Well, this is going to take some getting used to.
For a little more than a year (seems longer), a face mask has been a normal part of my wardrobe on those rare occasions when I left the house. Now, according to the Centers for Disease Control and Prevention, I can forget about that and just concentrate on finding my keys, phone, wallet and, given the times we live in, pants.
The latest from the CDC is, if you are fully vaccinated, you don't have to wear a mask in most settings. Which means, effectively, that most people won't wear a mask, either because they're fully vaccinated and happy to show you their card at a moment's notice, or they're "those" people who have a thousand mostly dubious reasons for not getting vaccinated, all of which are basically, "I don't wanna and you can't make me."
And many of "those" people also won't wear a mask because it will keep others from noticing they're holding their breath or stamping their feet or however else they demonstrate their respective temper tantrums. I mean, if you throw a fit in a forest and no one is around to see it -- and even if someone is, you're wearing a mask -- did it even happen and, more importantly, did you get any attention for it?
The bottom line is this: If you decided to wear a mask because you were driven by the science and trusted the CDC, then you have to be just as driven by that science and your trust in the CDC following its latest announcement. Which is not to say you'll be 100% comfortable right off the bat. After all, there are only so many things science can be responsible for.
And if you decided that the CDC was a front for space aliens or some mind control tool used by a hostile power (bet you made that claim on Facebook, proving once again that irony is dead), you can't all of a sudden decide that now you believe them and you were right all along. Especially when, in reality, if you didn't get sick, you were just lucky. Which may have worked this time but isn't, in the long run, good public health policy.
One of the most amazing things about the CDC's announcement and people's reaction to it is the realization that, a little more than a year ago, a lot of us didn't even know we had a CDC. Or thought it was the minor leagues for the NBA or one of those shiny things that took the place of vinyl records.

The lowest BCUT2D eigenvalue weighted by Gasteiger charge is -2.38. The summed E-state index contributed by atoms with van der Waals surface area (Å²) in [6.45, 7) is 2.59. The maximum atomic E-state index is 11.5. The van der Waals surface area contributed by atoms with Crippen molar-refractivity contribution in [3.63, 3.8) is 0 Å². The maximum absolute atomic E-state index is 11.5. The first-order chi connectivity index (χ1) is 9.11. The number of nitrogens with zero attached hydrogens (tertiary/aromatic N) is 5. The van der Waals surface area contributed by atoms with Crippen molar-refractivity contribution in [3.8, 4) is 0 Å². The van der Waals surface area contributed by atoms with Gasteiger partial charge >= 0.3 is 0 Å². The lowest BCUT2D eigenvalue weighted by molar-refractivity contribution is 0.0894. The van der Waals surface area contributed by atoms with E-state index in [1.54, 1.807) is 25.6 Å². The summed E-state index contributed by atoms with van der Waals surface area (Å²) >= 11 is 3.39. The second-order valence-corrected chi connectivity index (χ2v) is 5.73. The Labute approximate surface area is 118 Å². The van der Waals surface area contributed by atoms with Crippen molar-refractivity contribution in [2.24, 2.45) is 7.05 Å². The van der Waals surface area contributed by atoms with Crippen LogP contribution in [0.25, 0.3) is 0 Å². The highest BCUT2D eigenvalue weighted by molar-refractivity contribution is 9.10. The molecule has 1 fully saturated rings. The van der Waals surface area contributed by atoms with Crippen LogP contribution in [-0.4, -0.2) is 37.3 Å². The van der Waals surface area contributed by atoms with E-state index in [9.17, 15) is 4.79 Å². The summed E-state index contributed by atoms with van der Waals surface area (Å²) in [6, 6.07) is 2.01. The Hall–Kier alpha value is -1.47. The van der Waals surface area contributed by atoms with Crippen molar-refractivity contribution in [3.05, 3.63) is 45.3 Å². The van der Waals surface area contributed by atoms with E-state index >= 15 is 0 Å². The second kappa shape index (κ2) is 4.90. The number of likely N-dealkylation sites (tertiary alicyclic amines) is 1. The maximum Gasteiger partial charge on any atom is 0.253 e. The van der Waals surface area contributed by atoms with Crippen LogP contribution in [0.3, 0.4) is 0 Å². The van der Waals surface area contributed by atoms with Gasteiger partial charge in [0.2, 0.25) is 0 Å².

Now, many of us are convinced it's the love child of Nazism and communism by way of Dr. Frankenstein's laboratory. Which, I guess is ... progress?
I mean, previous to all this, the only time most of us ever thought about the CDC was when it was telling us the flu season was going to be bad this year. Which they've said every year. And if you had the flu, you'd likel agree the CDC was right, because ... the flu is bad.
Now, they're saying the plague is largely over for those of us who would rather take a vaccine that play Pandemic Russian Roulette. And the flu season is going to be bad. Because ... well, ... it's the flu.
So while I'm excited about the new guidance, I'm a little nervous. For one thing, a mask has become not just a part of my wardrobe, but the dental hygiene equivalent of a baseball cap – something you can just throw on to cover for the fact that you've been a little less than fully housebroken today.
Also, something that looks ridiculous worn backwards. But that's another issue.
Giving that up on the morning coffee and donuts run may be in keeping with CDC guidance, but it's likely not going to make me any friends in a lot of places.
The new "mask-less" guideline is also going to deprive me of the opportunity to glare at non-mask wearers in public settings. However, since I was, you know, wearing a mask and my glasses were likely fogged over, I'm pretty sure the impact was lost.
Still in all, I'm pretty sure I'll adjust. I mean we knew, even when we were in the depths of microwaving our mail and fumigating our groceries in the back of our cars, that the day would come when all of that would be an unpleasant and Lysol-scented memory. And now, apparently, that day is here.
So, it's going to take a little getting used to. But I'm more than willing to make the effort.